Bell Helicopter has chosen Texstars (Booth No. 507) to provide birdstrike-resistant windshields for the Bell 525 Relentless. These windshields will feature other safety improvements including enhanced pilot’s field-of-vision and a wrap-around windshield that eliminates the need for lower-view chin bubble windows and overhead skylights. The improved pilot’s view will enable direct sighting of mission objectives and landing zones.
Current in-flight icing detection systems (FIDS) cannot detect ice crystals. But equipment manufacturer Zodiac Aerospace (Booth E07) is developing a new FIDS, using optical techniques. It will detect any form of icing and will be able to tell which form of ice–small or large supercooled droplets, crystal and so forth–is impacting the aircraft. It will give the crew specific warnings when large-droplet icing conditions or ice crystals are encountered, François Larue, head of research and technology of Zodiac’s Aircraft Systems division, told AIN.
Researchers are gradually coming to understand the physics of in-flight engine icing due to ice crystals. In response to this enhanced knowledge of the subject, civil aviation authorities, such as the European Aviation Safety Agency (EASA) and the U.S. Federal Aviation Administration (FAA), are considering more stringent certification requirements.
GKN Aerospace (Chalet B73, Hall 2b F169) has completed coordination of a nine-nation European project, which has succeeded in developing a new optical ice-monitoring concept. The new system promises fully automated inflight ice protection for the first time.
Aviation thrives on innovation, and Aerospace Technologies Group of Boca Raton, Fla., and Aviation Glass & Technology in the Netherlands are doing exactly that.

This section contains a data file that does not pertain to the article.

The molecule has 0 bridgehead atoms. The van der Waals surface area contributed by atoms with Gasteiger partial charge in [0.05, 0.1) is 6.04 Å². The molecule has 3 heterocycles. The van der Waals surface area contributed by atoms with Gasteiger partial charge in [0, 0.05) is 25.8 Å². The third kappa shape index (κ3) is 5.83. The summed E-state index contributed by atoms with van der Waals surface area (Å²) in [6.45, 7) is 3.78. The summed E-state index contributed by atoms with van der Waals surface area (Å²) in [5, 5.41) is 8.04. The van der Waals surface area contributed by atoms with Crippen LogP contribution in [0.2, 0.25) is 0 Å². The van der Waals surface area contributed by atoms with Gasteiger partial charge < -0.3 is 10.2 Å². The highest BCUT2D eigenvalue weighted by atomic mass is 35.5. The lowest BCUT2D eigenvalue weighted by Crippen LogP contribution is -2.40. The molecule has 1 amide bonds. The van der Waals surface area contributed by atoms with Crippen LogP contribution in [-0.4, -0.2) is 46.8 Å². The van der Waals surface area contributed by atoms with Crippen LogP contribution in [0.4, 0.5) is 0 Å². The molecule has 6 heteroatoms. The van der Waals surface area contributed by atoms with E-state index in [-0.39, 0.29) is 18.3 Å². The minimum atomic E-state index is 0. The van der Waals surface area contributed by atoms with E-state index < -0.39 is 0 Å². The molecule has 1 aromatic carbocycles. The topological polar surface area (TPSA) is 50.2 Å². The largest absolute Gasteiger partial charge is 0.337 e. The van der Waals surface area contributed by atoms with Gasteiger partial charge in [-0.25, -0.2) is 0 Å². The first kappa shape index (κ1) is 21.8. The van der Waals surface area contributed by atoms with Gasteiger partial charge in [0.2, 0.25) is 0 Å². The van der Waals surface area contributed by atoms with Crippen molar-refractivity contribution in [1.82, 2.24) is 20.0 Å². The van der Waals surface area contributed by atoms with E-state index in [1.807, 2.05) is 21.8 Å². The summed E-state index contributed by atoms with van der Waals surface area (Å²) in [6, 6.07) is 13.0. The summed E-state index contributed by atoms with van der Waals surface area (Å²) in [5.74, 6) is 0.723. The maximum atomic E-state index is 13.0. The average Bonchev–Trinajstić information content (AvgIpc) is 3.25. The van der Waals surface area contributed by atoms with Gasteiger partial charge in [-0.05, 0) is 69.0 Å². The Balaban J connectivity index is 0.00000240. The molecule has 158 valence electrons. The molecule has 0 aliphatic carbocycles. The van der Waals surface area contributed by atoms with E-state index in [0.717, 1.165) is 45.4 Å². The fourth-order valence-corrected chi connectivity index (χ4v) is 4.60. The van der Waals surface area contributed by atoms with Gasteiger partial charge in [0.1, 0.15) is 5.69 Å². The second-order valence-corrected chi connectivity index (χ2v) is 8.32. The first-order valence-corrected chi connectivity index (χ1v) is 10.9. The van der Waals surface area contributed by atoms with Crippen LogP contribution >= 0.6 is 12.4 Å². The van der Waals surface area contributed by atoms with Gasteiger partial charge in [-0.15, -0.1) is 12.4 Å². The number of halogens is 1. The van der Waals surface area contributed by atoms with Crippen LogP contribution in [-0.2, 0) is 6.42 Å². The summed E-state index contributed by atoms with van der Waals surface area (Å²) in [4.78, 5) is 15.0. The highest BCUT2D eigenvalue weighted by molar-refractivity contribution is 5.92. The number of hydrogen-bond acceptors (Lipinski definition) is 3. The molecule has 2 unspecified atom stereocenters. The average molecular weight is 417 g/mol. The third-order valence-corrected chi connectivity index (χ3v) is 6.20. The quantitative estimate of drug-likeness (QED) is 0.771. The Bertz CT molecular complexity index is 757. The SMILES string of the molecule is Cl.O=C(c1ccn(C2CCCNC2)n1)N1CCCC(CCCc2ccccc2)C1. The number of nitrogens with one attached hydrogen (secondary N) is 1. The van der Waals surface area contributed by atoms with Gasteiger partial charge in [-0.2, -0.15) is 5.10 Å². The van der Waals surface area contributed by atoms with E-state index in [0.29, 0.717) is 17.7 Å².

ATG is a leader in the design and manufacture of aircraft window treatments and shades, and Aviation Glass recently introduced a 1.7-mm clear glass that is up to 25-percent lighter than the typical 3-mm polycarbonate currently in use. The two companies formed a partnership and expect to “conquer new frontiers with its revolutionary glass solution.”
Despite the first day of spring being just a few weeks away, encounters with icing at altitude still represent a very real problem. Responsibility for understanding the intricacies of ice formation, as well as how to exit an area of icing before a loss of aircraft control occurs, still falls on the cockpit crew. Here are some valuable icing resources that are easily accessed from any Internet connection that are worth bookmarking for next year’s season.
Many cockpit crewmembers believe the ingestion of ice crystals by a jet engine is essentially harmless if the engine’s igniters are turned on. However, aeronautical engineers generally do not agree, citing incidents when mixing ice with standard intake air resulted in a noticeable reduction in engine power output and, at its worst, a complete engine flameout. Ice formation inside an engine compartment can also lead to indicator anomalies that may not shut down the engine, but may lead to air data system failures.
Polycast UV-SC is the latest addition that Spartech has made to its growing product line of structural transparencies targeting the aircraft, mass transit, automobile and architectural markets. Polycast embodies the technology to produce cast acrylic sheet in a variety of colors that block significant amounts of ultraviolet (UV) light and the near-infrared solar energy’s heat radiation while maintaining high visible light transmission.
Kestrel Aircraft has tapped Cox to supply an electro-mechanical ice protection system for its single-engine turboprop, the companies announced today at the NBAA Convention. The system allows “effective ice removal” without the need for de-icing boots or an anti-icing fluid system. According to Kestrel president and CEO Alan Klapmeier, the electro-mechanical system “allows for effective ice removal while retaining a laminar flow.” The single-engine Kestrel is expected to be in service by 2016.
Timco Aerosystems’ new dynamic sled test facility in Wallburg, N.C., has received FAA approval for the testing of aircraft seats to show compliance with regulatory codes 14CFR25.562 and 14CFR23.562. The approval enables Timco to test seats for compliance with critical occupant safety impact standards, including 16-g horizontal and 14-g vertical structural thresholds.
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